Type 2 diabetes: The popular Christmas vegetable proven to lower blood sugar

Type 2 diabetes is a serious condition where the insulin the pancreas makes can’t work properly, or the pancreas can’t make insulin to control the blood sugar created in the body. As a result, blood sugar levels keep rising, and, if left untreated, can pose grave health risks such as heart disease and stroke. Luckily, dietary decisions can compensate for the lack of insulin and provide a robust defence against rising blood sugar levels.


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Christmas time often means celebration and indulgence and with many delicious foods on offer it could be a dangerous time for diabetics and their blood sugar.

A lot of the food is high in saturated fat, free sugars and salt which causes havoc on the blood sugar.

Luckily, there is a food item that helps to maintain healthy blood sugar levels.

Brussels sprouts are a member of the Brassicaceae family of vegetables and closely related to kale, cauliflower and mustard greens.

The cruciferous vegetable boasts high level of many nutrients and have been linked to several health benefits making them an excellent choice for type 2 diabetics at Christmas.

How Brussels sprouts help with blood sugar levels

Brussels sprouts are high in fibre which helps regulate blood sugar levels.

Fibre moves slowly through the body undigested and slows the absorption of sugar into the blood.

Brussels sprouts also contain alpha-lipoid acid, an antioxidant that’s been researched extensively for its potential effects on blood sugar and insulin.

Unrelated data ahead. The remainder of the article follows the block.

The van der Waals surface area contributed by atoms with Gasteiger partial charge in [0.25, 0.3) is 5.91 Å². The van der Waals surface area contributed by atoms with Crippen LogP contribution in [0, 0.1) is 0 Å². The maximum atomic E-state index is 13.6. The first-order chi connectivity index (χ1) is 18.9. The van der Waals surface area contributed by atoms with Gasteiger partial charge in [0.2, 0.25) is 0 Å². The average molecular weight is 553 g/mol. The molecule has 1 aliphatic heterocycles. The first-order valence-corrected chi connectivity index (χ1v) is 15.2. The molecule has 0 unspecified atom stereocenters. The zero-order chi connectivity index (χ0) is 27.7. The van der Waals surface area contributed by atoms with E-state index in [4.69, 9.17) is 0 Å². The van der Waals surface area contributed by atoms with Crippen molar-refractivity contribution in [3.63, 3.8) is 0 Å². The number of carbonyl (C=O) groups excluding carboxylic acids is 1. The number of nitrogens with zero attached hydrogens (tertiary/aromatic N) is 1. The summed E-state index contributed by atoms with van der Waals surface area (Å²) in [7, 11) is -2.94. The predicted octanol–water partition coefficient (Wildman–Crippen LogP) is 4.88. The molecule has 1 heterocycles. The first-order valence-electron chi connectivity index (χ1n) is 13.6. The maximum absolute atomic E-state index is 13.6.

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What the studies say

In a study with the US National Library of Medicine National Institutes of Health, the consumption of cruciferous vegetables and how it affects type 2 diabetes was analysed.

The study found that higher consumption of cruciferous vegetables such as Brussels sprouts decreased a person’s risk of type 2 diabetes.

In another study, 12 patients with diabetes who were given alpha-lipoic acid supplements experienced increased insulin sensitivity.

The researchers proposed this was due to the alpha-lipoid acid which allowed insulin to work more efficiently to lower blood sugar.

Brussels sprouts are also rich in antioxidants, protect against cancer, are rich in vitamin K, contain healthy omega-3 fatty acids, help in reducing inflammation and high in vitamin C making them a healthy food item for type 2 diabetics during Christmas.

Diabetes UK said on their website: “Fill up on array of vegetables, keep an eye on portion sizes and if having dessert, try stick to one portion.”

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